LOUISVILLE, Ky. (WDRB) – A former Louisville police detective accused of framing several people for murders they didn’t commit has agreed to plead guilty to perjury and tampering with physical evidence and spend one year behind bars.
Under the plea deal, Mark Handy agrees not to seek probation for his one-year prison sentence.
The perjury charge involves lying on the stand during a murder trial. Handy also acknowledges he tampered with physical evidence by erasing an interview in a separate case, according to the plea deal in court records.
However, the proposed plea agreement between Handy’s defense attorneys and the Commonwealth’s Attorney’s office still must be approved on April 5 by Jefferson Circuit Court Judge Olu Stevens.
In August, Stevens rejected a plea deal that would have included no prison time for Handy.
Handy had previously agreed to a plea deal on a charge of felony perjury related to a 1995 case that put Edwin Chandler in prison nearly a decade for a murder he didn't commit. But the tampering with physical evidence charge in another case had been dismissed.
While he was facing up to five years in prison, the plea deal agreed to by the defense and prosecution would instead have put Handy on probation.
Stevens rejected that deal, saying the penalty for Handy would not be equal to the injustice received by Chandler. Handy and his attorneys withdrew the guilty plea.
Attorney Brian Butler, who represents Handy, declined to comment. Special Prosecutor Shane Young could not be immediately reached for comment.
The case was scheduled to go to trial on May 18.
Chandler supports the new plea deal, according to court records.
The proposed deal reinstates the tampering with physical evidence charge in the manslaughter convictions against Keith West.
Handy admits that he taped over the recording of a witness statement in the West case, according to the plea agreement.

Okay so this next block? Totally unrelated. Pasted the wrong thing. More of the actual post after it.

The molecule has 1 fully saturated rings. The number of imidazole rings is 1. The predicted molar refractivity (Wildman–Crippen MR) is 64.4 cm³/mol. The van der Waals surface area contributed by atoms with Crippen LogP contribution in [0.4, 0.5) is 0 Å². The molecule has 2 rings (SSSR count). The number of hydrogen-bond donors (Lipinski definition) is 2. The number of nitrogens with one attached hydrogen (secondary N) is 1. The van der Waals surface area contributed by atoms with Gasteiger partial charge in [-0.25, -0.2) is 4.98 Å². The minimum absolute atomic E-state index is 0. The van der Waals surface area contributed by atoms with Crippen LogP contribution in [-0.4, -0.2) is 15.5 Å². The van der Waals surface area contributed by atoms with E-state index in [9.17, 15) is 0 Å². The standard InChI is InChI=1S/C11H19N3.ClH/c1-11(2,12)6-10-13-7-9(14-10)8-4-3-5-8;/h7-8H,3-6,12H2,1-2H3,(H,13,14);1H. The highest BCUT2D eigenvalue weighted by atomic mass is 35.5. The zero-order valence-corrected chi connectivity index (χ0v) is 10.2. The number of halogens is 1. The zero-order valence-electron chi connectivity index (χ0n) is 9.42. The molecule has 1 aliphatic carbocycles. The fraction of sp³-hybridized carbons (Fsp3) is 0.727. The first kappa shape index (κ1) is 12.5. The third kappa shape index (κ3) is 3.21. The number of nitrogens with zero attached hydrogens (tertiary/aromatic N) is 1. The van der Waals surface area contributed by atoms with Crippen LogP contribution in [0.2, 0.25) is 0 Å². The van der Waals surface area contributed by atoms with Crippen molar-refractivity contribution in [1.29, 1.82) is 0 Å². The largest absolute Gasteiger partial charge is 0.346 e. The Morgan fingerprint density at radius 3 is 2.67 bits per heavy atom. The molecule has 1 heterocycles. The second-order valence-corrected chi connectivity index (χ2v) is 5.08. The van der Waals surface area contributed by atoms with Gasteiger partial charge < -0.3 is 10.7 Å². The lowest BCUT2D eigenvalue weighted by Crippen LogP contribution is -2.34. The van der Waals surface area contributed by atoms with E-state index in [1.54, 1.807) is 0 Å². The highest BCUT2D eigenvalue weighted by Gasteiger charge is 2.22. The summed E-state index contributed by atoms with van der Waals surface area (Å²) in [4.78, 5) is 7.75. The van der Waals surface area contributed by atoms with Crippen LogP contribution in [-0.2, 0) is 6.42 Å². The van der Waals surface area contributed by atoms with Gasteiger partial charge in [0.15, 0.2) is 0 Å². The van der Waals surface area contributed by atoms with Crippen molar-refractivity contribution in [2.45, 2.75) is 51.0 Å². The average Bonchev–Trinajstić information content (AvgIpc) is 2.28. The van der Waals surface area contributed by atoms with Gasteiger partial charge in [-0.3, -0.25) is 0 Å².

Last year, Stevens refused to overturn West’s two 1997 manslaughter convictions, but former Gov. Matt Bevin pardoned West.
West spent about seven years behind bars for the shooting deaths of two men he said he killed in self-defense when they allegedly tried to kidnap and rape him.
In the Chandler case, Handy admits he testified untruthfully at trial as to something he said Chandler told him about the case, something only the murderer would have known.
“This testimony … led to the wrongful conviction of Edwin Chandler,” according to the plea agreement.
Before Stevens ruled in August, Handy apologized for his actions and to Chandler.
"I know words are not worth much," Handy said. "From the day I learned that Mr. Chandler had been wrongfully convicted I've been sick, ill. I can only apologize to him with all my heart and hope he can find some type of forgiveness."
He said he lives his "life now trying to make amends. I hope he can forgive me some day."
Young and Butler both had argued that Handy should receive probation instead of prison time.
Young told Stevens that Handy would now be a convicted felon and never work in law enforcement again. He also said the Chandler case, which is decades old, would be tough to take to trial given how much time has passed.
Chandler also spoke before Stevens ruled in August, saying he didn't understand why it has taken so long to get justice in his case but thanking both Young and Butler, among others, for their work, saying he held no ill will.
"This has taken a great precedence in my life, personally," he said at the time. "I've never in my life seen a case take this long. ... I've tried to piece my life together and move on, but at the same time it's disheartening and discouraging."
Chandler spent nine years in prison for the murder of Brenda Whitfield, which a court later found he did not commit. He was exonerated in 2012. Metro Government went on to pay him $8.5 million as a result of a wrongful conviction lawsuit.
West has a pending lawsuit filed against Louisville police, the city and several officers.
Four people with a conviction involving Handy have been exonerated. Handy’s investigations are the focus of multiple wrongful imprisonment lawsuits.
He played a central role in the investigation of two "satanic ritual" killings in Meade County. Jeffrey Clark and Keith Hardin were convicted for the 1995 murder of Rhonda Sue Warford. But then, in 2016, a judge threw out the conviction and the men were released
Clark and Hardin have since filed a federal lawsuit and accuse Handy of working with former Meade County Sheriff Joseph Greer, and others, to create a “false theory” that Clark and Hardin murdered Warford in a Satanic ritual killing.
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